Finca Vigía, Ernest Hemingway’s Cuban home from 1939 to 1960, is open to the public and situated at the top of a windy hill with tropical conditions and occasional hurricanes. It holds not only much of the original furnishing from the time of Hemingway’s residence, but also a large part of Hemingway’s personal library and archive, including manuscripts, letters, over 3000 photographs, scrapbooks, photograph albums, art collections, maps and a 9000 volume library.
Preservation at the Finca Vigía is a balancing act. For instance, the staff tries to mitigate some of the heat and humidity by closing doors and blinds, but this disappoints people who have made the pilgrimage to Hemingway’s house, only to find they cannot look inside. The current director of the house wants to “preserve the soul of Hemingway,” presenting the house as much as possible as if Hemingway might still be living there. This means that many intermediary measures for protecting the objects, such as removing the objects altogether from their environment, are often not options.
NEDCC (the Northeast Document Conservation Center) has been working with Finca Vigía for over ten years. They began with a preservation assessment, followed by a condition assessment of the book and paper materials. Conservators from NEDCC visit Cuba for one week every six months. They can bring only the materials they will use—no extra—so treatment and rehousing need to be carefully estimated and planned. The NEDCC’s role in this partnership is to provide training and advice.
Finca Vigía’s paper conservator, Néstor Álvarez Gárciga, carries out treatment, with the assistance of interns and conservation assistants. The conservation space is two small rooms, one under the kitchen. Electricity can be shut off without warning, and running water can be in short supply.
Once M.P. Bogan had laid out the context and obstacles of conservation at Finca Vigia, Monique Fischer then described individual treatments for four volumes surrounding Hemingway’s 1954 Nobel Prize for Old Man and the Sea and the subsequent movie production. She first addressed the treatment of a storyboard book for the movie the Old Man and the Sea. It is a volume of diazotypes with gouache hand-coloring. Her research found that storyboard books were sometimes distributed as thank you presents to individuals involved in the making of films, but both the extent of the hand-coloring and her attempts to find similar albums suggest that this may have been a unique gift to Hemingway. There was mold-bloom visible on the volume’s binder, and the gouache was found to be very water soluble. In this treatment there was a delicate balance between caring for the physical stability of the materials and keeping the book as close to its original state as possible. In the end, the binder and the diazotypes were surface cleaned. The curator made the “uncomfortable decision” to allow the conservator to remove the diazotypes to storage, digitize them and place copies in the book in their place. (See the following day’s presentation on environmental concerns for the exhibition of diazotypes).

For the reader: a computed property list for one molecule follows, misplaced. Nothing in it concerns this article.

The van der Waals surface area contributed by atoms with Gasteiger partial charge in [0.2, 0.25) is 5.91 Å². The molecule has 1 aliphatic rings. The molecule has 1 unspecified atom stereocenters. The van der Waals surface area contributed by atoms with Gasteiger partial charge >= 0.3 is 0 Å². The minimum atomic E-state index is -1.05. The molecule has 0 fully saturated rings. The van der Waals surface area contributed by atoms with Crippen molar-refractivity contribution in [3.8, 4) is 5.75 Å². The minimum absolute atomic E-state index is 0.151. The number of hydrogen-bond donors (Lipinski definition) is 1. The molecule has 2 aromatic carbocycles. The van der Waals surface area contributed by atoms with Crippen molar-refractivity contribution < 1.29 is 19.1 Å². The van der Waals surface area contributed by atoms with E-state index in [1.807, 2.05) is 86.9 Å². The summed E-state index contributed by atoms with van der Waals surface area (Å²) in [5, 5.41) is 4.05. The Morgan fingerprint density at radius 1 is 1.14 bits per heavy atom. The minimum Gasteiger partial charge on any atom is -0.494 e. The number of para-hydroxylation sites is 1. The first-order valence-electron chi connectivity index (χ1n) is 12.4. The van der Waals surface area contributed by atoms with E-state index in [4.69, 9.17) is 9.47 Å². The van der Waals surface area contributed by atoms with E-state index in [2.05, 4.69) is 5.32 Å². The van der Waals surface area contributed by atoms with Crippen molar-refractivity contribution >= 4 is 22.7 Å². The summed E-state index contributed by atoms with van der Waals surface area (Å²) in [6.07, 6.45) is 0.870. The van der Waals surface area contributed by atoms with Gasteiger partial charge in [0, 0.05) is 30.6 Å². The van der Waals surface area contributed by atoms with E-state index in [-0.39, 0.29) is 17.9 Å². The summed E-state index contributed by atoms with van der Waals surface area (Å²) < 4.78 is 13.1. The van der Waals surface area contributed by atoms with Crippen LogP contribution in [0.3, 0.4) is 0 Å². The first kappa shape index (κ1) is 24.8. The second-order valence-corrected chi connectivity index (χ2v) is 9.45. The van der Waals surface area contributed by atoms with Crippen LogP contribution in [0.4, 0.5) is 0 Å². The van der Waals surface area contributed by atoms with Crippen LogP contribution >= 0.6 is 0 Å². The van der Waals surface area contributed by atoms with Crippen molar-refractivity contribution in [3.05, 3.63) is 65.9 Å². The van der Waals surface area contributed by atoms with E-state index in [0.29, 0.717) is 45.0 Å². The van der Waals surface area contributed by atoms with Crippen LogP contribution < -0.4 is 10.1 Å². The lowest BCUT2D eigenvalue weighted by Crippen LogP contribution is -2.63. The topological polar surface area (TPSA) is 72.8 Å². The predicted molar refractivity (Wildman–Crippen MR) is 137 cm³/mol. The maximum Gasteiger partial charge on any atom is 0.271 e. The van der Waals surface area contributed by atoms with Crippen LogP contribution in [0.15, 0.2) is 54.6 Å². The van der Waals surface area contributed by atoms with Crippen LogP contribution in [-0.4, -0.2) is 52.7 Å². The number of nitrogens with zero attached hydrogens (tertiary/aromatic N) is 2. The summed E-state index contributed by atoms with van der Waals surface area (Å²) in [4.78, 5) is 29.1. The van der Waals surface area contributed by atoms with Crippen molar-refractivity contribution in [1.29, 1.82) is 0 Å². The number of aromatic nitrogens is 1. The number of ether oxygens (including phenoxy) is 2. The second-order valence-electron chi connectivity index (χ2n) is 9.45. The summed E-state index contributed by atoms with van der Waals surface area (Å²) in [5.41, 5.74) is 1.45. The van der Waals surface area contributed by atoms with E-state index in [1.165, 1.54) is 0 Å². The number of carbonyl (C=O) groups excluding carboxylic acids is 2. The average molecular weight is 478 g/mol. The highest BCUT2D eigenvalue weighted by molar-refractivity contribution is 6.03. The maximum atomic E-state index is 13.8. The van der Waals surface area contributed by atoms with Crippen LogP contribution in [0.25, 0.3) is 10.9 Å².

The next album discussed was the photograph album Homenaje Nacional (national tribute), which is on permanent display. The photos are spot-adhered onto pages that are held together in a post-bound album. The album was treated through removing the photos, washing, digitizing, reassembling with new screw posts, and will be put back on permanent display. Treatment was complicated by the lack of both a consistent source of pure running water and the amount of blotter that a typical U.S. conservator might go through in washing a volume. While the Finca Vigía may lack pure running water and a sink in the conservation lab, it has plenty of moisture in the air, and Néstor Álvarez Gárciga used the water gathered by the dehumidifiers, working in a tray outside, where the light was good. Néstor Álvarez Gárciga also used the star of this year’s Book and Paper Group Tips Session—Tek-wipe—as an absorbent and washable alternative to blotter.
For the volume of congratulatory telegrams, a different approach was taken, as the fragile telegrams were considered the most important original part of the album. The album was disassembled, removing the telegrams and the paste downs, and reassembled onto Permalife paper. The album was then placed into a 3-flap wrapper.
The most complicated treatment of the four was the Recuerdo 1956, also known as the fishnet album, after the fishnet wrapped around its cover. It was made by Hemingway’s wife Mary Welsh, and included the full gamut of album problems, such as colored pages, detaching pages, and newspaper clippings, photographs and even some film strips, many of which were attached with rubber cement and tape. The items were removed and the adhesive locally reduced as much as possible with acetone and ethanol. The pages were all washed and guarded with toned Japanese paper and then the items spot adhered in their original places. During conservation the volume was also digitized. One unusual feature of the album was its inclusion of film strips. These were removed from the cardboard mounts, and Néstor Álvarez Gárciga used the film sprockets as places to put Mylar clips so that the film strips can now be picked up and properly viewed with transmitted light without touching the film itself.
This talk presented the difficult balance between caring for the items as physical objects and allowing the public a glimpse into Hemingway’s home life and the items that surrounded him. Néstor Álvarez Gárciga and the NEDCC team have shown what can be achieved even in the face of formidable obstacles.